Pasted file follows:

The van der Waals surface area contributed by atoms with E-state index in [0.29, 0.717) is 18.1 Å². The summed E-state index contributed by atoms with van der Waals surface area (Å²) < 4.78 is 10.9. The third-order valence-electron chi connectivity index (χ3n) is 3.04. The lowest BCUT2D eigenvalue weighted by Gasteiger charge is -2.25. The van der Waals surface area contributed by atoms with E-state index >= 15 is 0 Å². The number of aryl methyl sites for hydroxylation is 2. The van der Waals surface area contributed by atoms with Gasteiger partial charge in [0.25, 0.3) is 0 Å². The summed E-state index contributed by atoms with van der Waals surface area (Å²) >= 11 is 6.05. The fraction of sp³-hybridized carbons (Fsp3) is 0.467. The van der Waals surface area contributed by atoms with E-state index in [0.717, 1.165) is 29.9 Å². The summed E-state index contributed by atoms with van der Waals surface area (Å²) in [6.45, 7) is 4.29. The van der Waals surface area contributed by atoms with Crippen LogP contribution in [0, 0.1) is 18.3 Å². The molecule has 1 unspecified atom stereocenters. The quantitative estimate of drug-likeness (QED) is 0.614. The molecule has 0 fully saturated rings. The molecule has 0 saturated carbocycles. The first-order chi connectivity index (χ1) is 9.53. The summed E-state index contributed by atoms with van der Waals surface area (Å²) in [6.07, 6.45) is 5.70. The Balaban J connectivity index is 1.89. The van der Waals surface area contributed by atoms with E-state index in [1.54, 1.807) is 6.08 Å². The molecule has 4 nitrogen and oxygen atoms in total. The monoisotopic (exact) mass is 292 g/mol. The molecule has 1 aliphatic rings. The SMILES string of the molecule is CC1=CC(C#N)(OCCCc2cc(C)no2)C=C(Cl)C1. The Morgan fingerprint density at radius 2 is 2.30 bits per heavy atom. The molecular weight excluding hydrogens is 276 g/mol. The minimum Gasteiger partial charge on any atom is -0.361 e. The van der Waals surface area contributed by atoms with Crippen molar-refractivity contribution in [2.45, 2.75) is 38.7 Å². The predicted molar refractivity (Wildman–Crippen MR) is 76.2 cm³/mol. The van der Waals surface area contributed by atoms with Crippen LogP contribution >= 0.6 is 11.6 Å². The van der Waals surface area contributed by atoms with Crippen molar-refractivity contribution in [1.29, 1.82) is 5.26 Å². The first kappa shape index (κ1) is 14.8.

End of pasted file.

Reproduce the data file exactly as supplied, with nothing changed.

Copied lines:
The van der Waals surface area contributed by atoms with E-state index in [0.29, 0.717) is 18.1 Å². The summed E-state index contributed by atoms with van der Waals surface area (Å²) < 4.78 is 10.9. The third-order valence-electron chi connectivity index (χ3n) is 3.04. The lowest BCUT2D eigenvalue weighted by Gasteiger charge is -2.25. The van der Waals surface area contributed by atoms with E-state index >= 15 is 0 Å². The number of aryl methyl sites for hydroxylation is 2. The van der Waals surface area contributed by atoms with Gasteiger partial charge in [0.25, 0.3) is 0 Å². The summed E-state index contributed by atoms with van der Waals surface area (Å²) >= 11 is 6.05. The fraction of sp³-hybridized carbons (Fsp3) is 0.467. The van der Waals surface area contributed by atoms with E-state index in [0.717, 1.165) is 29.9 Å². The summed E-state index contributed by atoms with van der Waals surface area (Å²) in [6.45, 7) is 4.29. The van der Waals surface area contributed by atoms with Crippen LogP contribution in [0, 0.1) is 18.3 Å². The molecule has 1 unspecified atom stereocenters. The quantitative estimate of drug-likeness (QED) is 0.614. The molecule has 0 fully saturated rings. The molecule has 0 saturated carbocycles. The first-order chi connectivity index (χ1) is 9.53. The summed E-state index contributed by atoms with van der Waals surface area (Å²) in [6.07, 6.45) is 5.70. The Balaban J connectivity index is 1.89. The van der Waals surface area contributed by atoms with E-state index in [1.54, 1.807) is 6.08 Å². The molecule has 4 nitrogen and oxygen atoms in total. The monoisotopic (exact) mass is 292 g/mol. The molecule has 1 aliphatic rings. The SMILES string of the molecule is CC1=CC(C#N)(OCCCc2cc(C)no2)C=C(Cl)C1. The Morgan fingerprint density at radius 2 is 2.30 bits per heavy atom. The molecular weight excluding hydrogens is 276 g/mol. The minimum Gasteiger partial charge on any atom is -0.361 e. The van der Waals surface area contributed by atoms with Crippen molar-refractivity contribution in [2.45, 2.75) is 38.7 Å². The predicted molar refractivity (Wildman–Crippen MR) is 76.2 cm³/mol. The van der Waals surface area contributed by atoms with Crippen LogP contribution >= 0.6 is 11.6 Å². The van der Waals surface area contributed by atoms with Crippen molar-refractivity contribution in [1.29, 1.82) is 5.26 Å². The first kappa shape index (κ1) is 14.8.